How apt that much of Ruth Bader Ginsburg’s most distinguished work was written in dissent. A Jewish woman from prewar Brooklyn, her rise to the US Supreme Court was itself a kind of “No” — to the hurdles of race, class and above all gender. In 27 years on the bench, she helped to lower all three.
With her death on Friday, the Supreme Court’s conservative majority has lost its most tenacious opponent. Liberals have lost a figure they cherished more than most Democratic presidents. And the US has lost what chance it ever had of a “normal” election. With six weeks left until voters choose a president, the question of when and how to fill Ginsburg’s place promises to crowd out most other subjects. “Fill that seat!” is the chant that greeted President Donald Trump at a campaign rally over the weekend. What it lacked in taste it made up for in clarity of intent. A fraught election has become yet more volatile.
Even Ginsburg’s enemies allow that the empty seat will daunt whoever fills it. In retrospect, what stands out about her career is not just the liberalism but the prescience. Seven years ago, Ginsburg dissented from Shelby County vs Holder, in which the court struck down provisions of the 1965 Voting Rights Act. Effectively, jurisdictions with a history of race discrimination no longer had to pre-clear changes in their voting laws with Washington. As reports of voter suppression increase, her opinion reads like an eerie warning.
In her pre-court life as a litigator, she helped to expand the equal protection clause of the constitution in a way that has become common sense today. Had she never been a judge, she would still be remembered as a lawyer of vast significance.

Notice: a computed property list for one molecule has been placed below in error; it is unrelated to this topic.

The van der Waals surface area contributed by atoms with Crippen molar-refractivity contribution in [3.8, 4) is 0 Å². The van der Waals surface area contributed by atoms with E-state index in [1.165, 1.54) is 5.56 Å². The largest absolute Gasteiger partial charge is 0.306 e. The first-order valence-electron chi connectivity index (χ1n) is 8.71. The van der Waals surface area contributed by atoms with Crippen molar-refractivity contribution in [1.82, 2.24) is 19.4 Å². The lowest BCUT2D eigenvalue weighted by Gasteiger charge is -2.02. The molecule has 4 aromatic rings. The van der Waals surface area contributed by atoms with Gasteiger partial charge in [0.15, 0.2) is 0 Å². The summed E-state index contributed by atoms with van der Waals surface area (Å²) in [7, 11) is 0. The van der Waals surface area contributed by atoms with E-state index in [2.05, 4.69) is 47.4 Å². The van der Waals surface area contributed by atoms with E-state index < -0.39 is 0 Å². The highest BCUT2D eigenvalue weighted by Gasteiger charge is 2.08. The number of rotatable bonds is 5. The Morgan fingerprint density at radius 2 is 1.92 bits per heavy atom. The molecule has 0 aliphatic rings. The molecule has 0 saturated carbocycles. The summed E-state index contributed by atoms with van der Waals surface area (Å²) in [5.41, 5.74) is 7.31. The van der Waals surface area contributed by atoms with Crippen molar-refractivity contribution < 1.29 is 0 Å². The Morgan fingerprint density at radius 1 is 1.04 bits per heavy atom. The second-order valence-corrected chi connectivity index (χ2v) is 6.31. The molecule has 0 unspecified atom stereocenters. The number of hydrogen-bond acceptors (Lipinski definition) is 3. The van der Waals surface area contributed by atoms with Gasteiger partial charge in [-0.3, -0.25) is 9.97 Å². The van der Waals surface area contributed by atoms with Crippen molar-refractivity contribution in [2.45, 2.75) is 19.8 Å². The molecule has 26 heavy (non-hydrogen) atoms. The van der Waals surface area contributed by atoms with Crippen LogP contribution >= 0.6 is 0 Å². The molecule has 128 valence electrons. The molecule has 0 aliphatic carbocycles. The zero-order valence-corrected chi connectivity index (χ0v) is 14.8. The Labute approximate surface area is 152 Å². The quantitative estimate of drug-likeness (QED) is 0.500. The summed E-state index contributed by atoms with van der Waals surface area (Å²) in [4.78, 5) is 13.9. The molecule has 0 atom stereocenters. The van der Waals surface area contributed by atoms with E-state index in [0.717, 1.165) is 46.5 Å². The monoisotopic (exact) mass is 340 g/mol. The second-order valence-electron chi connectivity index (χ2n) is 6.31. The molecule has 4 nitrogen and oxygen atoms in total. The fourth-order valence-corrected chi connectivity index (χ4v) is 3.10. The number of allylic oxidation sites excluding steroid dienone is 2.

Mr Trump is not obliged to share her enthusiasm for these and other progressive causes. Senate Republicans are certainly not going to vote for a judge who champions them. Having blocked a Barack Obama nominee in 2016, ostensibly because an election was imminent, the party hopes to install one of their own before November.
Appealing to their sense of fair play and reciprocity seems exotic. But the likes of Senate majority leader Mitch McConnell should at least consider the perceived legitimacy of the Supreme Court. Entrenched conservative control is only worth so much if a large part of the country regards it as ill-gotten. Neither side benefits from a court that fails to command broad consent. A hasty, nakedly partisan nomination process would compromise the institution. This is why one swing senator, Republican Susan Collins, has already argued against a Senate vote before the election. Such a gesture would at least cancel out the chicanery of 2016, draining some of the resentment that it left behind. With a pandemic and a recession still in dire effect, it is not as though Washington has a shortage of other business to be getting on with.
Ginsburg’s late-life celebrity reflected her quiet charisma and stirring personal achievements. But it also captured the oddity of American politics. In few democracies are judges so well-known and so cherished by their own “side”. In time, the US will have to examine whether such a politicised high court, one that each party dreads losing to the other, needs reform. The stakes of each nomination seem unhealthily high.
Until such a time, though, it is enough to reflect on the human and intellectual qualities that were lost last Friday. “An extraordinary American life” is the handsome phrase that Mr McConnell used about Ginsburg. A rush to replace her would be a strange way of honouring it.